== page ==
By Candice Zachariahs and Monami Yui
Nov. 7 (Bloomberg) — The euro fell as allies of Italian Prime Minister Silvio Berlusconi pressured him to quit before a key parliamentary vote tomorrow on the 2010 budget.
The 17-nation currency slid for a second day against the dollar and the yen amid an unraveling of Berlusconi’s majority in the lower house and a surge in Italy’s bond yields to euro- era records. The franc dropped after the Swiss National Bank signaled it’s ready to act if the currency’s strength threatens the economy. Losses in the euro were limited after Greek Prime Minister George Papandreou agreed to step down to allow the creation of a unity government to secure international financing.
“The market’s focus is shifting to Italy,” said Yunosuke Ikeda, an analyst of foreign-exchange research at Nomura Securities Co. “Yields on Italian bonds may continue to rise unless Berlusconi resigns. The euro is likely to inch lower amid the flow of rather bad news out of Europe.”
The euro weakened 0.1 percent to $1.3776 as of 12:48 p.m. in Tokyo from $1.3792 Nov. 4 in New York, when it completed a 2.5 percent weekly slide. It fell 0.3 percent to 107.60 yen. The dollar dropped 0.2 percent to 78.10 yen.
The franc fell 0.9 percent to 1.2304 per euro and declined 1 percent to 89.33 centimes versus the dollar.
Calls for Resignation
Two Berlusconi allies defected to the opposition last week, and a third quit yesterday. Six others called for Berlusconi to resign and seek a more broadly backed government in a letter to newspaper Corriere della Sera. More than a dozen more are ready to ditch the premier’s coalition, Repubblica daily reported yesterday, without citing anyone. Berlusconi said yesterday he was confident he still had a majority.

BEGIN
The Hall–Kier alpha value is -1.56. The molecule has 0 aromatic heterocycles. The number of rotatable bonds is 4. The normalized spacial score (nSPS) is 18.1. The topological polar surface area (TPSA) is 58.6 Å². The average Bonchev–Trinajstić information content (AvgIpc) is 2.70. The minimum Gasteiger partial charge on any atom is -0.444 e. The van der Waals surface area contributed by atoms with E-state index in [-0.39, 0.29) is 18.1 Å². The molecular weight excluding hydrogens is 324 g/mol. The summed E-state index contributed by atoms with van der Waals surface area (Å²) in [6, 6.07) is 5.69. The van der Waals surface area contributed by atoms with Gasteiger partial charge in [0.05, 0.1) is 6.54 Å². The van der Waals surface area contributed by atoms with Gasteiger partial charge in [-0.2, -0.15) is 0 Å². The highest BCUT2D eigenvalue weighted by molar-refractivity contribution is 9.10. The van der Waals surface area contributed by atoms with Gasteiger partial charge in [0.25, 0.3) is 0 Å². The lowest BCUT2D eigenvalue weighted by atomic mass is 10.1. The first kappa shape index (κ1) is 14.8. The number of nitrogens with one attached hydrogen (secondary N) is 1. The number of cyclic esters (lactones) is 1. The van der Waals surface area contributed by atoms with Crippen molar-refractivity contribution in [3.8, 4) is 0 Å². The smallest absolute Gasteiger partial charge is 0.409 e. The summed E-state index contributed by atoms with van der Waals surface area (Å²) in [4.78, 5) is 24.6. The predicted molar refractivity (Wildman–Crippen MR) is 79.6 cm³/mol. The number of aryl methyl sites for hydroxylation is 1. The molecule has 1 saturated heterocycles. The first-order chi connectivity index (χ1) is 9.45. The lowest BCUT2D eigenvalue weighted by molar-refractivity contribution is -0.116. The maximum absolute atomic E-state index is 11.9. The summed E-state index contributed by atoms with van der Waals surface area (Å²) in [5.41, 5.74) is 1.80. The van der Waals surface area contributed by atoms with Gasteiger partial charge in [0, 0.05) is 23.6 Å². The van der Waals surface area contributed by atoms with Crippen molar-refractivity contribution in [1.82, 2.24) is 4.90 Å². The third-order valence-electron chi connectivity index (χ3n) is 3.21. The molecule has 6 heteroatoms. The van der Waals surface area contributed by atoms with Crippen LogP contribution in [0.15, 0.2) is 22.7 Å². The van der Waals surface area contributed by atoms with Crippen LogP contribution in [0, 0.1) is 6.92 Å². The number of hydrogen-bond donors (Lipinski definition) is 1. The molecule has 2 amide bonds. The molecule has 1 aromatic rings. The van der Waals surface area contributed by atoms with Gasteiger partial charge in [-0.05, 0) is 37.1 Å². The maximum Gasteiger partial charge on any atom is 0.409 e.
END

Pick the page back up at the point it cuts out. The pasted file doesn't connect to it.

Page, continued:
Yields on the nation’s 10-year bond surged to 6.37 percent on Nov. 4, approaching the 7 percent level that drove Greece, Ireland and Portugal to seek bailouts.
Italy, which is due to auction treasury bills this week, sells more than 200 billion euros ($275 billion) of bonds a year. Its 1.9 trillion-euro debt amounts to 120 percent of gross domestic product, and is more than the borrowing of Greece, Spain, Portugal and Ireland combined.
The franc weakened against all of its 16 major counterparts after SNB President Philipp Hildebrand said the central bank expects Switzerland’s currency “to depreciate further.”
“Should that not be the case, it could lead to deflationary developments and weigh heavily on the economy,” Hildebrand said to the NZZ am Sonntag newspaper in an interview conducted Nov. 2 and published yesterday. “We are ready to take further measures in case economic prospects and a deflationary development should require it.”
Franc Peg Speculation
The Swiss central bank on Sept. 6 imposed a ceiling of 1.20 francs versus the euro after the currency, sought by investors in times of financial turmoil, had appreciated more than 17 percent in the previous 12 months, threatening Swiss exports and boosting the risk of deflation.
“The talk is that he sees a balanced exchange rate at somewhere between 1.30 and 1.40” per euro, said Mike Burrowes, a currency strategist at Bank of New Zealand Ltd. in Wellington, referring to Hildebrand. “There may be some thinking in the market that they’ll look to shift the peg up.”
Greek Unity Government
Losses in the euro were limited after Greece’s Papandreou met with Antonis Samaras, the leader of the main opposition party, and “agreed to form a new government with the aim of leading the country to elections immediately after the implementation of European Council decisions on October 26,” according to an e-mailed statement from the office of President Karolos Papoulias in Athens. Papandreou has already said he won’t lead this new government, the statement said.